Online harassment has special characteristics. To be able to effectively deal with online harassment, you should read and learn as much as you possibly can about the experiences of others who have been involved with online harassment cases.
With online harassment, as opposed to a more traditional personal harassment at home, on the street or at work, the perpetrator (the harasser) is often hidden or at least, operates in the shadows. He or she might come out every day, once a month, on a specific day of the year, or hardly ever.
The existence of the online harasser isn’t depending on a physical presence or even on how often they harass their victims. An online harasser can take one step, write one post, publish a lone website or a single tweet and then go back to their own life. The post, website or tweet will then do all the rest of the harassment for them. The harassing publication they made by just being there, is harassing enough. It will stay online forever and it will reappear, as someone will come across it online.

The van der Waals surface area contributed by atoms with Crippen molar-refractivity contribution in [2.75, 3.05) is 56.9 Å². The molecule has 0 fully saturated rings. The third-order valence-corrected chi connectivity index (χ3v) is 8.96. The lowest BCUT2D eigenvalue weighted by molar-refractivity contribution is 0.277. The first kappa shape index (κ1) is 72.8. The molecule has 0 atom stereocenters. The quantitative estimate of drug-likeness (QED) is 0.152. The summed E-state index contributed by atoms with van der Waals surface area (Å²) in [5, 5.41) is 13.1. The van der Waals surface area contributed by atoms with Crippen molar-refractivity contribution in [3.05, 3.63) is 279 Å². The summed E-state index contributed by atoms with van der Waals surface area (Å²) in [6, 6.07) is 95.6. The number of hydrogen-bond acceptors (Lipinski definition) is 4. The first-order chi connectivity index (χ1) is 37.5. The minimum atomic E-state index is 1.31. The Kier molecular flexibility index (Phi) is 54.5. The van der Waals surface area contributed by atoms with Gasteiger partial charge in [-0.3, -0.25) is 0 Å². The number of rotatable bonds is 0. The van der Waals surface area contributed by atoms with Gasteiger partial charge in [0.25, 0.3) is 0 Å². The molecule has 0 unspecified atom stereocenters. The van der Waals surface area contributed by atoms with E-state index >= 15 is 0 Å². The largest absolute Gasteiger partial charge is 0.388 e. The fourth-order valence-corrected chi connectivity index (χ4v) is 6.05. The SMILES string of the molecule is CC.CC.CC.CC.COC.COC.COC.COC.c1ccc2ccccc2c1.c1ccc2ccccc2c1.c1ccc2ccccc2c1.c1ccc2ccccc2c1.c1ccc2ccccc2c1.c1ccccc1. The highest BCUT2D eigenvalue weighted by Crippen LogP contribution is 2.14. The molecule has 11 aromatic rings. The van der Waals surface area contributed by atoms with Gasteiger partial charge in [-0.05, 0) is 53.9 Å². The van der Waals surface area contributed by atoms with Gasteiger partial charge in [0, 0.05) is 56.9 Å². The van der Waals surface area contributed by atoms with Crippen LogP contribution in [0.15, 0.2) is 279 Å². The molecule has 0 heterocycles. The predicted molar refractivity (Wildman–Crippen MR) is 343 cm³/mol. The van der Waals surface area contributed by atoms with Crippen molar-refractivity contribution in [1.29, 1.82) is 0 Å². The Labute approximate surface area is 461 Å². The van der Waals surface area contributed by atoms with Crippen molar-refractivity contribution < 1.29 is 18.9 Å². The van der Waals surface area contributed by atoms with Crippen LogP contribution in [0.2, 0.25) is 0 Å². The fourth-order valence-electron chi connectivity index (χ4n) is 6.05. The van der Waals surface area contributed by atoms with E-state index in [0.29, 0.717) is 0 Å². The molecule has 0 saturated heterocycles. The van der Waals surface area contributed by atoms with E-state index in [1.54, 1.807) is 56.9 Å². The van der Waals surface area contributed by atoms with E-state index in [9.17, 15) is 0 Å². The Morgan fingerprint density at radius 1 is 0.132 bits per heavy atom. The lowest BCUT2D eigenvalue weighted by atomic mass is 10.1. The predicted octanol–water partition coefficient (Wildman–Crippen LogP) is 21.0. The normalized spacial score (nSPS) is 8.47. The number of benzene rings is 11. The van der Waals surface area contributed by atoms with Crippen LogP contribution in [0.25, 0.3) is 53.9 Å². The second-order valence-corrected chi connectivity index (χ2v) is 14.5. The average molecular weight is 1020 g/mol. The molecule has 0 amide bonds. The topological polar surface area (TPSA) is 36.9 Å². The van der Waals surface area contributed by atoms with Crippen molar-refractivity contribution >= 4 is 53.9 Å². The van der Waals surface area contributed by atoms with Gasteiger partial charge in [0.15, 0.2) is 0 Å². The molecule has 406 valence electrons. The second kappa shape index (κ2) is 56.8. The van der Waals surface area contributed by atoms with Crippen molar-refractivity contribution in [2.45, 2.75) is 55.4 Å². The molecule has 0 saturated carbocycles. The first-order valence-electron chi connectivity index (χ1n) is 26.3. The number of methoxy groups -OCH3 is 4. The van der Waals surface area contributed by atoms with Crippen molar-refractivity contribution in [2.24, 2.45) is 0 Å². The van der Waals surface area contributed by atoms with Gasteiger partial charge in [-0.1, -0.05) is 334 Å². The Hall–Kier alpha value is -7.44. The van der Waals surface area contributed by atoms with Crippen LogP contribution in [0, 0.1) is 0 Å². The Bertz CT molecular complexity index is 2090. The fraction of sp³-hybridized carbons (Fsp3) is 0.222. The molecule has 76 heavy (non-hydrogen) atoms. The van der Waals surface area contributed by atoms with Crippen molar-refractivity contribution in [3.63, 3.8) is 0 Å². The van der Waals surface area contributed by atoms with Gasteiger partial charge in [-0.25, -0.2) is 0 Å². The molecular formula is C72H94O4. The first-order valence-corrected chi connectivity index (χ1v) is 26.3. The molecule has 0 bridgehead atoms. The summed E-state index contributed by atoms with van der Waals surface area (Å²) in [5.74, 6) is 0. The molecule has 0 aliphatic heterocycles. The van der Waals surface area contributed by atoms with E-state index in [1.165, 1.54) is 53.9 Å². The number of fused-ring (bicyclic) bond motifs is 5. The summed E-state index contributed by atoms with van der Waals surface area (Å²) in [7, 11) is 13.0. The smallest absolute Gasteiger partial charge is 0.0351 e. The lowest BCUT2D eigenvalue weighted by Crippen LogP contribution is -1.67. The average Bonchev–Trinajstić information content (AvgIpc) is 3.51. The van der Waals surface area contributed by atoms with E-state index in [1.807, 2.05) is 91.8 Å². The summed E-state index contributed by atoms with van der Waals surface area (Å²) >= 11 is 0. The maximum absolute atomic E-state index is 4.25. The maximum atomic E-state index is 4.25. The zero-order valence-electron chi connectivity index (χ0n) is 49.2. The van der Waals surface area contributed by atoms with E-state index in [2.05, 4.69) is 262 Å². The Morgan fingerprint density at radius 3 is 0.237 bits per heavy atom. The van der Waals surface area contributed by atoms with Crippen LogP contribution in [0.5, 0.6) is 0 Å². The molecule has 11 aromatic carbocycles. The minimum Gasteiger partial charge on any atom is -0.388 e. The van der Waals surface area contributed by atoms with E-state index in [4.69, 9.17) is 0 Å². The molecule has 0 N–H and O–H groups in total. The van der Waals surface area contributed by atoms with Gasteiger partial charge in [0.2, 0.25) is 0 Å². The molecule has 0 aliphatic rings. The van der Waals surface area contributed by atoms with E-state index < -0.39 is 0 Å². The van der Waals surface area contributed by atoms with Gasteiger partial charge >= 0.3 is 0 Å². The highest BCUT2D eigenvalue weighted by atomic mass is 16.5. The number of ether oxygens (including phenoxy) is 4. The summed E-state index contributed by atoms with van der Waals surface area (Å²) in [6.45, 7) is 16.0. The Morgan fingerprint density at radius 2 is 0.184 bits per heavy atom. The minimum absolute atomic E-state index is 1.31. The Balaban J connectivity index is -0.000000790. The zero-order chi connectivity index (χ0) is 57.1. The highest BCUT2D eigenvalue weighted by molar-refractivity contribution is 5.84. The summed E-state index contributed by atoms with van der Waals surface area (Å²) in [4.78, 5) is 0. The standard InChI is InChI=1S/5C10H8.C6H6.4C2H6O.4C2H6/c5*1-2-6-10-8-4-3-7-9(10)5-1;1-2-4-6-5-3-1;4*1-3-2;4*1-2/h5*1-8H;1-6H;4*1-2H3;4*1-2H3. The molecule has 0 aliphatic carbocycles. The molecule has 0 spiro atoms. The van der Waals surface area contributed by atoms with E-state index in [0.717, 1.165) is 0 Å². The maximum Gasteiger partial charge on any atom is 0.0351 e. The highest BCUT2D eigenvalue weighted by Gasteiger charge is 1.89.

Online harassment is public yet very private. Even if no one is bothered to look at harassing posts online, the posts might still be harassing posts. As long as the victim knows that there is an harassing publication online about them they will feel harassed. With online harassment, what counts is the knowledge of the victims that they are being harassed, rather than a continual physical action by the harasser.
This website consists of testimonies of victims of online harassment, of case studies and experiences of their lawyers and insider information that was given to us exclusively by the harassers themselves, some of whom we have identified and caught and who agreed to speak with us about their online harassing activities.